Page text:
'We All Fall Down' delights with childhood antics and fantasies

October 04, 1991|By J. Wynn Rousuck

All children play make-believe, but too many of us outgrow it. Touchstone Theatre's whimsical "We All Fall Down" allows grown-ups to take a return journey to the world of let's-pretend in the relatively safe and sophisticated confines of the Theatre Project.

The cast consists of two adult actors, Susan Chase and Eric Beatty, who portray children at stages of development ranging from infancy to adolescence.

In addition to playing make-believe together, they also go off into their own fantasy worlds. While she pretends to be a British broadcaster announcing Prince Charles' engagement to teen-age Susan Chase, he is in his bed pantomiming a series of violent deaths.

Acting like a kid probably isn't as easy as it looks -- or as easy as these two make it look. Even so, Mr. Beatty is more adept at conveying wide-eyed childishness than is Ms. Chase, whose performance suggests more poise and maturity.

But this is in keeping with what appears to be the ongoing theme of "We All Fall Down" -- the difference between the sexes -- a difference in perceptions, interests, desires, social development and inner struggles.

The clearest depiction of this theme comes during a pre-teen slumber party when she feigns interest in his elaborate re-enactment of a football game, but all the while she is imagining them starring in "Romeo and Juliet."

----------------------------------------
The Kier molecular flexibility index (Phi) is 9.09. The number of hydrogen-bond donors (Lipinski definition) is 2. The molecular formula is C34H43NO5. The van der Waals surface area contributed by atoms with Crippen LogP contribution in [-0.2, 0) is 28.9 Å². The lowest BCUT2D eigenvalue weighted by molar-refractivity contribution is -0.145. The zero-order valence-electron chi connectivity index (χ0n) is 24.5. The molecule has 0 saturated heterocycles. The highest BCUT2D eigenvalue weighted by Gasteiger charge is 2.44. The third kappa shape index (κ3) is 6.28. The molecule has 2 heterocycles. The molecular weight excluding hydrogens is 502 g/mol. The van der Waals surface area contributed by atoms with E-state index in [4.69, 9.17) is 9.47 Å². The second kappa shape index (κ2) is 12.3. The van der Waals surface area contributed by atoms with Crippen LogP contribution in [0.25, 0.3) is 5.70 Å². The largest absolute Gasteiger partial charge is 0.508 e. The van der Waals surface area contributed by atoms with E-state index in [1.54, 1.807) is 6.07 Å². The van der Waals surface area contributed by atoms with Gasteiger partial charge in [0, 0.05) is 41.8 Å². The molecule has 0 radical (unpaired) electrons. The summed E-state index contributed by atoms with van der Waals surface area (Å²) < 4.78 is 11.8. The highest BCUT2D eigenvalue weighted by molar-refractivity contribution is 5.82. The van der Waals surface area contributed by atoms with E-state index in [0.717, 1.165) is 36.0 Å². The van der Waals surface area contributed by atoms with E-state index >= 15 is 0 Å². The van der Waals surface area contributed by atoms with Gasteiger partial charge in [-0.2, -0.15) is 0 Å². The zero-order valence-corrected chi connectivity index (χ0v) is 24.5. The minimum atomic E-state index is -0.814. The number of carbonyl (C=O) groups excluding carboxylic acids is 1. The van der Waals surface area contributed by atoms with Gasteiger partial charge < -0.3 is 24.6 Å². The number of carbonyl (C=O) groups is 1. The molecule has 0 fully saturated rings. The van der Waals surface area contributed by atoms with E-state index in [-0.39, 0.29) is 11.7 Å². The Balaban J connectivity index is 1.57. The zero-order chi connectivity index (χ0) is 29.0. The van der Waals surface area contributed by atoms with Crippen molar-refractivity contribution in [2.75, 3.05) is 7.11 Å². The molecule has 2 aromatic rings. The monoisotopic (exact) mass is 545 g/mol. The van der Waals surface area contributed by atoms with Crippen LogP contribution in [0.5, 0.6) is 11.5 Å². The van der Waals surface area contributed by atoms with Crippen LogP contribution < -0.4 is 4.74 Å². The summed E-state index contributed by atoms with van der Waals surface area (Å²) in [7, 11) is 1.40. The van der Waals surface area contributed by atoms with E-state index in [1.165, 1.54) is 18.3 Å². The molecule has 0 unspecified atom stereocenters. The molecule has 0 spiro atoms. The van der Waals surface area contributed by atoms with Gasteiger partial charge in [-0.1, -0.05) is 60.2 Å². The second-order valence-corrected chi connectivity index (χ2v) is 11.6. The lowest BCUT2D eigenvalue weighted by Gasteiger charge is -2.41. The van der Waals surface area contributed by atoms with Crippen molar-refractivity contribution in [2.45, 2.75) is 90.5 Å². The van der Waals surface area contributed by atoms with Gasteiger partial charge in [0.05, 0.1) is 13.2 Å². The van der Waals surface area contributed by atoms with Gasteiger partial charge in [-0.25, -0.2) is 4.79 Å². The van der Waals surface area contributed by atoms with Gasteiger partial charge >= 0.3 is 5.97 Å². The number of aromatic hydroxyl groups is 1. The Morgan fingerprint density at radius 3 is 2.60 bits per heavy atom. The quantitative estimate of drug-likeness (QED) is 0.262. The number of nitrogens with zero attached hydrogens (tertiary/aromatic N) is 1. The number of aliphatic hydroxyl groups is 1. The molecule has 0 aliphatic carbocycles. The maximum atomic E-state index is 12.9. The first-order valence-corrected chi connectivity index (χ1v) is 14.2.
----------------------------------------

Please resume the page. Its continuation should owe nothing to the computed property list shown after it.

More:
The hour-long piece is the collaborative creation of Touchstone, a Bethlehem, Pa. company, and French-based director Daniel Stein and his wife, designer Paule Sandoval Stein. Sorting out the dramatis personae is confusing at times -- a problem that could be easily solved by having the actors use their own names, instead of tossing in the occasional "Linda" or "Billy."

There's nothing confusing about Mrs. Stein's set, however -- an accumulation of large geometric shapes painted in primary colors and manipulated to serve as everything from a car to a teeter-totter to a helicopter blade.

Toys also figured into Touchstone's streamlined adaptation of Voltaire's "Candide," which came to the Theatre Project last season and featured such props as a sand castle and wading pool. That piece utilized childlike production values. "We All Fall Down" goes one step further and focuses on childhood itself. The text may not be Voltaire (or even a Voltaire send-up), but the piece has an unmistakable charm and a warm sense of familiarity.

'We All Fall Down' When: Wednesdays through Saturdays at 8 p.m., matinees Sundays at 3 p.m. Through Oct. 13.

Where: Theatre Project, 45 W. Preston St.

Tickets: $10-$15.

Call: 752-8558.

** 1/2

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